Stabenow challenges company's plan to store nuclear waste on Lake Huron

The Great Lakes are our state's greatest treasure. They're not only a tourist destination, but they're also a vital resource.

Now, there's talk of putting a nuclear waste site on Lake Huron. A Canadian power company called Ontario Power Generation is proposing to store nuclear waste within a mile of Lake Huron.

U.S Senator Debbie Stabenow announced Monday she is introducing legislation in September calling for the State Department to have Canada delay approving the Ontario Power Generation's proposed plan.

The delay would take place until an organization that settles boundary disputes completes its study to see if the storage facility would be safe.

"There's just not a need to have the possibility of seepage of nuclear waste into the Great Lakes," Stabenow says. "We have Asian Carp concerns, water quality issues, pipes breaking. We don't need to add nuclear waste concerns."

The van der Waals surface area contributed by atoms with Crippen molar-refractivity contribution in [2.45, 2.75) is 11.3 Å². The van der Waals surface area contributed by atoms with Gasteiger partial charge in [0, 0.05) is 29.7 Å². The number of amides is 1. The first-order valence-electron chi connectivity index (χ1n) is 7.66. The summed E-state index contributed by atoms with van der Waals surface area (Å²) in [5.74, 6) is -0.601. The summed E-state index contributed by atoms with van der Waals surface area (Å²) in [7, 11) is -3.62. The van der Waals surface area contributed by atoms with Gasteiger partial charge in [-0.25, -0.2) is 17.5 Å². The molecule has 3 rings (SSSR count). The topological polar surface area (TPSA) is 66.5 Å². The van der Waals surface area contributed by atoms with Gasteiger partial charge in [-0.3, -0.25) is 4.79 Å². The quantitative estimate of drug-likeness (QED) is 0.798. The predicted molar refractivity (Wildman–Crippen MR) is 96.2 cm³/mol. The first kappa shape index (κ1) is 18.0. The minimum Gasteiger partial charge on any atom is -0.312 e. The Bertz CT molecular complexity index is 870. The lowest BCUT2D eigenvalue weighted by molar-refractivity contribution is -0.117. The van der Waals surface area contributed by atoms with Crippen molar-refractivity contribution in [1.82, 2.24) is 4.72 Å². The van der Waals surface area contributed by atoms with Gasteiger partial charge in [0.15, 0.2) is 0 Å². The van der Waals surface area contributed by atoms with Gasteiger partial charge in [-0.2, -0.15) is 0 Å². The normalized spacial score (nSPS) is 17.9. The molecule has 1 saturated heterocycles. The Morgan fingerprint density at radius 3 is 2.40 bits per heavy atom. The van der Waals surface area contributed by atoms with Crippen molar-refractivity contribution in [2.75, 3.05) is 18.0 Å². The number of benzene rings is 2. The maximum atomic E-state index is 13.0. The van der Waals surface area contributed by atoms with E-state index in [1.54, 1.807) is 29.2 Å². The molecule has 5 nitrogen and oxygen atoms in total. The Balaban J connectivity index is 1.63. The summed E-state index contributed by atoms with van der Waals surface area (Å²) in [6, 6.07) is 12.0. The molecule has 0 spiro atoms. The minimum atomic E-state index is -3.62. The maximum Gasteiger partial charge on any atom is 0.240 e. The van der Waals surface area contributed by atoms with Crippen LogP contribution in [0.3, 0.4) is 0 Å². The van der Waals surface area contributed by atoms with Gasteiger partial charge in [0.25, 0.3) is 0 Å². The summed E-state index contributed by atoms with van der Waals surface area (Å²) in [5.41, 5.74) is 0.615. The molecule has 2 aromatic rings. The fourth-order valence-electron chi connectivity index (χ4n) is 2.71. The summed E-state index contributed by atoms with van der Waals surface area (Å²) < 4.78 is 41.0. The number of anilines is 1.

A spokesperson for Ontario Power Generation says the approval of the facility should be based on research, which has already been done and the evidence is clear.

"Key environmental groups have looked at most of our studies, the EPA and the Department of Environmental Quality," says Neal Kelly of Ontario Power Generation. "Both of them have come to the conclusion that the project will not cause adverse environmental effects."

But Stabenow wants the organization that settles boundary disputes to conduct its research before a final decision on the project is reached.

"There's no need to have any risk to the Great Lakes," she says.